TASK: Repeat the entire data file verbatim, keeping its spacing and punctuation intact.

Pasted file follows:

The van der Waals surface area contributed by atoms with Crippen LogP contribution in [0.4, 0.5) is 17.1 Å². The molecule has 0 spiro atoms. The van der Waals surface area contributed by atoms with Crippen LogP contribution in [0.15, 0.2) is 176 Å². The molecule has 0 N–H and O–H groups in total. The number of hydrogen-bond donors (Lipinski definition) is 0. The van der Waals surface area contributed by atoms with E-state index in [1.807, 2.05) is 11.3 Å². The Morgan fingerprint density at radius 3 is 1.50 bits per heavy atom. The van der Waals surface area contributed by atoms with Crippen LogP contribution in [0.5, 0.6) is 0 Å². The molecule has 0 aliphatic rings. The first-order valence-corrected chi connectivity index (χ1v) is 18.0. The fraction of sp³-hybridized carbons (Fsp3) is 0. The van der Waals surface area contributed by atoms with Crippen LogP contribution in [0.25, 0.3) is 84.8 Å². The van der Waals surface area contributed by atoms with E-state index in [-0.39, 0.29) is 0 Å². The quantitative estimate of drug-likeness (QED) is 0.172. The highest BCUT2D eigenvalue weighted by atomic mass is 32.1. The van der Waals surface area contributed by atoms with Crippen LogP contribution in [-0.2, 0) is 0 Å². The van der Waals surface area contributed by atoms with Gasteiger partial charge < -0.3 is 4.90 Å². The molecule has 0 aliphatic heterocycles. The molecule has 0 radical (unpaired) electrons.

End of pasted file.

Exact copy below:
The van der Waals surface area contributed by atoms with Crippen LogP contribution in [0.4, 0.5) is 17.1 Å². The molecule has 0 spiro atoms. The van der Waals surface area contributed by atoms with Crippen LogP contribution in [0.15, 0.2) is 176 Å². The molecule has 0 N–H and O–H groups in total. The number of hydrogen-bond donors (Lipinski definition) is 0. The van der Waals surface area contributed by atoms with E-state index in [1.807, 2.05) is 11.3 Å². The Morgan fingerprint density at radius 3 is 1.50 bits per heavy atom. The van der Waals surface area contributed by atoms with Crippen LogP contribution in [0.5, 0.6) is 0 Å². The molecule has 0 aliphatic rings. The first-order valence-corrected chi connectivity index (χ1v) is 18.0. The fraction of sp³-hybridized carbons (Fsp3) is 0. The van der Waals surface area contributed by atoms with Crippen LogP contribution in [0.25, 0.3) is 84.8 Å². The van der Waals surface area contributed by atoms with E-state index in [-0.39, 0.29) is 0 Å². The quantitative estimate of drug-likeness (QED) is 0.172. The highest BCUT2D eigenvalue weighted by atomic mass is 32.1. The van der Waals surface area contributed by atoms with Crippen LogP contribution in [-0.2, 0) is 0 Å². The van der Waals surface area contributed by atoms with Gasteiger partial charge < -0.3 is 4.90 Å². The molecule has 0 aliphatic heterocycles. The molecule has 0 radical (unpaired) electrons.